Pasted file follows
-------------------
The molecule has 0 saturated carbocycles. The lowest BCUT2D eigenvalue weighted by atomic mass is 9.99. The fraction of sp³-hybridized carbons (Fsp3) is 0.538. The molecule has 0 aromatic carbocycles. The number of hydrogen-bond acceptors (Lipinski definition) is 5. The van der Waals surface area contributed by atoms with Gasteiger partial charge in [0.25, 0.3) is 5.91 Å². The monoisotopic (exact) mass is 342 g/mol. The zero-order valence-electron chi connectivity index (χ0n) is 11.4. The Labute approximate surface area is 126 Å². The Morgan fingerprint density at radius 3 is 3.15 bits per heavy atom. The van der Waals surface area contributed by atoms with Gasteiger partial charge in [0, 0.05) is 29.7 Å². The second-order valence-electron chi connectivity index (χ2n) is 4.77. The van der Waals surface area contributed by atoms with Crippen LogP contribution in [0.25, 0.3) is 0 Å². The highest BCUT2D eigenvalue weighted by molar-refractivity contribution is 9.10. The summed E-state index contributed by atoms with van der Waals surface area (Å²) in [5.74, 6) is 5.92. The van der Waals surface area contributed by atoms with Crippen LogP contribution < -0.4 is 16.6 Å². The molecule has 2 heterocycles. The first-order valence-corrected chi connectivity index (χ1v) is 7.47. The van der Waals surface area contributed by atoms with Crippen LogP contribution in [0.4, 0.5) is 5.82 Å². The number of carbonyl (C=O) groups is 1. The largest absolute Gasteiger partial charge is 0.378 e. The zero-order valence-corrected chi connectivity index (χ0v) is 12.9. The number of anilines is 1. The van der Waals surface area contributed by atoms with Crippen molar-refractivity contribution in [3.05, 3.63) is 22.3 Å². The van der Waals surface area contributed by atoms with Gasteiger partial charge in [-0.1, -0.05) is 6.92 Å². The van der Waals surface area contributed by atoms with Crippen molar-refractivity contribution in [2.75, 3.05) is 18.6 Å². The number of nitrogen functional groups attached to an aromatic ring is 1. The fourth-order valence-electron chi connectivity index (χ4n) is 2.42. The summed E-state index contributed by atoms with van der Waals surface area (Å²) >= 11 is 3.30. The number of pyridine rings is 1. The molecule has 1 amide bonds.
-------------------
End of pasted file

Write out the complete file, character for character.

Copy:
The molecule has 0 saturated carbocycles. The lowest BCUT2D eigenvalue weighted by atomic mass is 9.99. The fraction of sp³-hybridized carbons (Fsp3) is 0.538. The molecule has 0 aromatic carbocycles. The number of hydrogen-bond acceptors (Lipinski definition) is 5. The van der Waals surface area contributed by atoms with Gasteiger partial charge in [0.25, 0.3) is 5.91 Å². The monoisotopic (exact) mass is 342 g/mol. The zero-order valence-electron chi connectivity index (χ0n) is 11.4. The Labute approximate surface area is 126 Å². The Morgan fingerprint density at radius 3 is 3.15 bits per heavy atom. The van der Waals surface area contributed by atoms with Gasteiger partial charge in [0, 0.05) is 29.7 Å². The second-order valence-electron chi connectivity index (χ2n) is 4.77. The van der Waals surface area contributed by atoms with Crippen LogP contribution in [0.25, 0.3) is 0 Å². The highest BCUT2D eigenvalue weighted by molar-refractivity contribution is 9.10. The summed E-state index contributed by atoms with van der Waals surface area (Å²) in [5.74, 6) is 5.92. The van der Waals surface area contributed by atoms with Crippen LogP contribution < -0.4 is 16.6 Å². The molecule has 2 heterocycles. The first-order valence-corrected chi connectivity index (χ1v) is 7.47. The van der Waals surface area contributed by atoms with Crippen LogP contribution in [0.4, 0.5) is 5.82 Å². The number of carbonyl (C=O) groups is 1. The largest absolute Gasteiger partial charge is 0.378 e. The zero-order valence-corrected chi connectivity index (χ0v) is 12.9. The number of anilines is 1. The van der Waals surface area contributed by atoms with Crippen molar-refractivity contribution in [3.05, 3.63) is 22.3 Å². The van der Waals surface area contributed by atoms with Gasteiger partial charge in [-0.1, -0.05) is 6.92 Å². The van der Waals surface area contributed by atoms with Crippen molar-refractivity contribution in [2.75, 3.05) is 18.6 Å². The number of nitrogen functional groups attached to an aromatic ring is 1. The fourth-order valence-electron chi connectivity index (χ4n) is 2.42. The summed E-state index contributed by atoms with van der Waals surface area (Å²) >= 11 is 3.30. The number of pyridine rings is 1. The molecule has 1 amide bonds.